I talk quite a bit about dementia and Alzheimer’s disease with family and friends. Our parents are drifting into cognitive impairment, asking the same questions again and again and struggling to find words to express themselves, and we wonder if we’re destined for the same fate.
The concern may be justified in middle-aged adults with chronically poor sleep, according to new research on sleep and two proteins involved in Alzheimer’s disease. Here’s more about the study and its relevance to people with insomnia and other sleep disorders.
A flurry of articles recently announced the discovery of seven new risk genes for insomnia. In an era when new genes are being identified for everything from infertility to schizophrenia, you might regard this discovery as simply the soup du jour.
Not me. Growing up when trouble sleeping was attributed to psychological factors, coffee, and alcohol, I was elated by this news. We stand to gain so much from knowing the genetic underpinnings of insomnia.
Have you had insomnia all your life? Have your parents said you were a poor sleeper even as a baby?
Trouble sleeping that starts early in life is called idiopathic insomnia. If insomnia is still the black box of sleep disorders, then idiopathic insomnia is the little black box inside the black box.
Here’s what is known about the disorder and options for management.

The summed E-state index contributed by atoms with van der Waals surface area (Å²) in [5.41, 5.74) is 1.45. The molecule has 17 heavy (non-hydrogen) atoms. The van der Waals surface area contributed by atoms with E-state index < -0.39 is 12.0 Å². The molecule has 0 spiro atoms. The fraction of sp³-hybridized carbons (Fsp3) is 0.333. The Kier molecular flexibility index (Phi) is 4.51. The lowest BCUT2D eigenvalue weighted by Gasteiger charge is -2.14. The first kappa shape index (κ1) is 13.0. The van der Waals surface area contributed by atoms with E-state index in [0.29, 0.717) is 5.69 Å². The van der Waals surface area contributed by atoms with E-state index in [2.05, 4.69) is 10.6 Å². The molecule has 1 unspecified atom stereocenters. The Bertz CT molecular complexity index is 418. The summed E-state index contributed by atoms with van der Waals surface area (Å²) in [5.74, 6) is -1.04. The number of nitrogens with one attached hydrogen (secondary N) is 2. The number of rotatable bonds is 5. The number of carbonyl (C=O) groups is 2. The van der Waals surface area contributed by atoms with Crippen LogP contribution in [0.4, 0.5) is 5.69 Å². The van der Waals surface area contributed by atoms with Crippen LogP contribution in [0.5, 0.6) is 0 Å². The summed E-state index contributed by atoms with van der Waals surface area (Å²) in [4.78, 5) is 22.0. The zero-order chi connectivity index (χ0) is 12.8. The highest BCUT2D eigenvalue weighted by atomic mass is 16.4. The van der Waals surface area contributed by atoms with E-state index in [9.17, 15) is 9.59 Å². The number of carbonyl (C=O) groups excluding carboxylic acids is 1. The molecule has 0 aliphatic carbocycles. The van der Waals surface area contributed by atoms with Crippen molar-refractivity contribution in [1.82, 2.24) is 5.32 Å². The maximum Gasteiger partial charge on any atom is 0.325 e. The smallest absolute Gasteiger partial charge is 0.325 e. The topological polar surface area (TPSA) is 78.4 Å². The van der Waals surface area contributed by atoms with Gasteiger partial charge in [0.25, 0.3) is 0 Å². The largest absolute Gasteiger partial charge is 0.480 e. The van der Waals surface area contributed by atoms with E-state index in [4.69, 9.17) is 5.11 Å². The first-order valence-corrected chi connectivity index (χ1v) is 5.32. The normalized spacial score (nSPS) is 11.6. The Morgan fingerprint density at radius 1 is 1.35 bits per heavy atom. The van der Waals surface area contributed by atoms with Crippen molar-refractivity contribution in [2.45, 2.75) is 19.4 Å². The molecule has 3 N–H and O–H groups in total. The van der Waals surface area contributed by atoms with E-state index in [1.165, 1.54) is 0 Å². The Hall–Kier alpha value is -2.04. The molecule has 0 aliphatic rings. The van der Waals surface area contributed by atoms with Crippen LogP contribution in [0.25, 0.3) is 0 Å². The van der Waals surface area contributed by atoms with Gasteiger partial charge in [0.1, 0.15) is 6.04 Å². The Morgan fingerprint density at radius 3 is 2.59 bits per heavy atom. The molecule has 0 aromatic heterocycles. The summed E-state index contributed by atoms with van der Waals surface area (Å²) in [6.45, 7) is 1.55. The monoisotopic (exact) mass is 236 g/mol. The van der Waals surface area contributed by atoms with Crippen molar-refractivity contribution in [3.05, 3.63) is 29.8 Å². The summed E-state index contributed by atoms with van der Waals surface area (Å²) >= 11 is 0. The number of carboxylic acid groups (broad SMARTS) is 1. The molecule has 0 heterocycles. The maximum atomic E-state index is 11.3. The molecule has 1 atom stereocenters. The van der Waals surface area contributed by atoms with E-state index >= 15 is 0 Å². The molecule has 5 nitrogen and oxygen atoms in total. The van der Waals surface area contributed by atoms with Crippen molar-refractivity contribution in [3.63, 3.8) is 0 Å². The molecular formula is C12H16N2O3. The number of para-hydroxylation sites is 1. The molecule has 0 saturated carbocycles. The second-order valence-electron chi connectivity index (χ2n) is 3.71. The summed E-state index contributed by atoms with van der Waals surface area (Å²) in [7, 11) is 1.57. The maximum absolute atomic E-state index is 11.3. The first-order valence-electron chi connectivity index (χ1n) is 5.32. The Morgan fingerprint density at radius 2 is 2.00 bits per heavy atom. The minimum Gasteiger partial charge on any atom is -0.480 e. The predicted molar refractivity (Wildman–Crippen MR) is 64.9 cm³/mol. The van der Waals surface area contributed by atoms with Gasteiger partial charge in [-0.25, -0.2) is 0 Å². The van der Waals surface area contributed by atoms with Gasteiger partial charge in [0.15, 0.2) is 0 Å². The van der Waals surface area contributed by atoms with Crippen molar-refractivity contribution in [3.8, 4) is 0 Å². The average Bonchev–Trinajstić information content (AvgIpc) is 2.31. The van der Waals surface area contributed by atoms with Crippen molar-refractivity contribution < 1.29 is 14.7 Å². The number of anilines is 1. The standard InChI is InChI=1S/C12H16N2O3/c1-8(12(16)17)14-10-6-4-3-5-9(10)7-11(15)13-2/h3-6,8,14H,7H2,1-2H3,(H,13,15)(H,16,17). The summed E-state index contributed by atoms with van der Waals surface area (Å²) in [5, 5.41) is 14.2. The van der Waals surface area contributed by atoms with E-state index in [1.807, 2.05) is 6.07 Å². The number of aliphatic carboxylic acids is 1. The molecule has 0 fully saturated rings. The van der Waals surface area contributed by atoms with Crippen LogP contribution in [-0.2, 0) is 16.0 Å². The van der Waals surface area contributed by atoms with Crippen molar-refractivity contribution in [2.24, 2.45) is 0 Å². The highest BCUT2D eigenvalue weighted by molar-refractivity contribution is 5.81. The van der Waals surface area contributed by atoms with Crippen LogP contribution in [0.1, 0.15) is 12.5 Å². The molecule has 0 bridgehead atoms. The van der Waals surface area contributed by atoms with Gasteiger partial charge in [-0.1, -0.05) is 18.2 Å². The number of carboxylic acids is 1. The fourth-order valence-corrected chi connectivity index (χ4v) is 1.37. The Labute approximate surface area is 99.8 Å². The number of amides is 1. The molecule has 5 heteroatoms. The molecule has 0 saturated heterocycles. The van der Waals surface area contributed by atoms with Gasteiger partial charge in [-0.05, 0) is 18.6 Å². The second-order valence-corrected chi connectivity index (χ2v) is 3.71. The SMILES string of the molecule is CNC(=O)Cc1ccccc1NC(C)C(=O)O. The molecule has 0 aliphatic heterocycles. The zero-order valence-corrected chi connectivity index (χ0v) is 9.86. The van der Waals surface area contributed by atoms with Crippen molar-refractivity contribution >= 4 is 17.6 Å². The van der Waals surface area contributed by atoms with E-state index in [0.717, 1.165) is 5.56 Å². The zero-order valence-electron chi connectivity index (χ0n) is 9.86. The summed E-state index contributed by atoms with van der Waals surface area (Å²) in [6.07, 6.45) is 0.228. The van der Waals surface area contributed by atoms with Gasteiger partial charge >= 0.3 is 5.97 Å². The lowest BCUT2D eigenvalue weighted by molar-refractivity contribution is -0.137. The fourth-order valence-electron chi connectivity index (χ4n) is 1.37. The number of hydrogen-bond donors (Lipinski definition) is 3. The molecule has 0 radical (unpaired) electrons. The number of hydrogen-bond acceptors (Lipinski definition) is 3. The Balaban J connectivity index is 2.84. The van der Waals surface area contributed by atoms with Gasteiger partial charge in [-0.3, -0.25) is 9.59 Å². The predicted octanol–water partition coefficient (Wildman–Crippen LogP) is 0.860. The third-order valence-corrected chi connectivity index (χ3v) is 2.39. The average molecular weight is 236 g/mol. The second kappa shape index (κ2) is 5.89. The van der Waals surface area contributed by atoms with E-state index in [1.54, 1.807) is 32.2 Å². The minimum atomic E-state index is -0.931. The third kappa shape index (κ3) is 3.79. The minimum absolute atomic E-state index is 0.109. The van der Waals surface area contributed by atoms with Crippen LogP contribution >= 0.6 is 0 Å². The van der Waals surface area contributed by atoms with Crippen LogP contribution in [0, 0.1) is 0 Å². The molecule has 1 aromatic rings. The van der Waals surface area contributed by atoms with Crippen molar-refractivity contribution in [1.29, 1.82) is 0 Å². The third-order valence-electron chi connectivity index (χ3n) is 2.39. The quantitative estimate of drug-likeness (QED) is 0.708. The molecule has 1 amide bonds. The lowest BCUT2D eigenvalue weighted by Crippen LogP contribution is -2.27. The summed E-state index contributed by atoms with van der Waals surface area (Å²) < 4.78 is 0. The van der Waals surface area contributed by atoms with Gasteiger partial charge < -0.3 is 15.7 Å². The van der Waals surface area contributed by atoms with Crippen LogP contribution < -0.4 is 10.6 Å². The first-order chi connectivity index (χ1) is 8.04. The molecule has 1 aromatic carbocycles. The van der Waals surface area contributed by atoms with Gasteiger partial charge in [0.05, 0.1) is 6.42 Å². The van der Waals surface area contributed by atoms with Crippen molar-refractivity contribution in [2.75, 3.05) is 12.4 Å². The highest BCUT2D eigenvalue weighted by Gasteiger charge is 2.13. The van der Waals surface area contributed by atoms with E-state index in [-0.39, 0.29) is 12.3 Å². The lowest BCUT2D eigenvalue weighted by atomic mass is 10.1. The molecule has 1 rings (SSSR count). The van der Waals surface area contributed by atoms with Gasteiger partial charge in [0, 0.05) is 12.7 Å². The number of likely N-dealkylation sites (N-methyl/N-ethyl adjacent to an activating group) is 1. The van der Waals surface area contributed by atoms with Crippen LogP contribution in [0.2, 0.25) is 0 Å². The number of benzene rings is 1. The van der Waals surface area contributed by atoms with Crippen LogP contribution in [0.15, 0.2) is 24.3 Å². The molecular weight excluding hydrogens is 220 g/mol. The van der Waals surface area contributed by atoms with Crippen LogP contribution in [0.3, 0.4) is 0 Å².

Herbal remedies for insomnia are abundant online—valerian, hops, and chamomile, among the most common. Tested against placebo, none has been found to be definitively effective for insomnia. Yet some medicinal herbs have a long history as traditional calming, sleep-promoting agents. Might one work for you?
Researchers at Massachusetts General Hospital and Harvard Medical School have proposed a method you can use yourself to test herbal remedies via personalized therapeutic trials. Here’s more about herbals and how the trials work:
I love warm weather and long summer days. Birds singing, trees leafed out, garden thriving. Me, outside in shorts and a tee-shirt, able to appreciate the natural beauty till almost 10 p.m. What’s not to like?
Insomnia, in a word. On long, hot days I’m just not sleepy at my usual bedtime. I’m up later and later till—oops—I’m in the insomnia trap again.
You’d think I’d know by now: heat and light may boost my spirits but, in too big a dose, they’re a bane to sleep. So now it’s time to knuckle down and observe the rules for better sleep in the summer. Here they are:
The sleeping pill of choice for many Americans with insomnia can be purchased over the counter at drug and grocery stores. But a new study shows that many older adults who use OTC sleep aids know little about them and may be using them in ways that do more harm than good.
Do your summer plans include eastbound, transatlantic travel? If so, take precautions to avoid jet lag—the sleepy, sluggish, headachy feeling and insomnia that can seriously curtail your enjoyment of the first few days.
Here’s advice on how to prevent severe jet lag and hit the ground ready for action.
These days people are worried about jobs, health care, the environment, the possibility of worldwide war. Uncertainty about the future, and fear of negative outcomes, may rob even reliable sleepers of sleep from time to time.
But for many insomnia sufferers, worry and anxiety about sleep itself—“It’s two o’clock and I haven’t slept a wink!”; “If I don’t get to sleep now I’ll get sick!”—is an equally powerful enemy of sleep.
Here’s more about worry and insomnia and how to keep them from spoiling the night.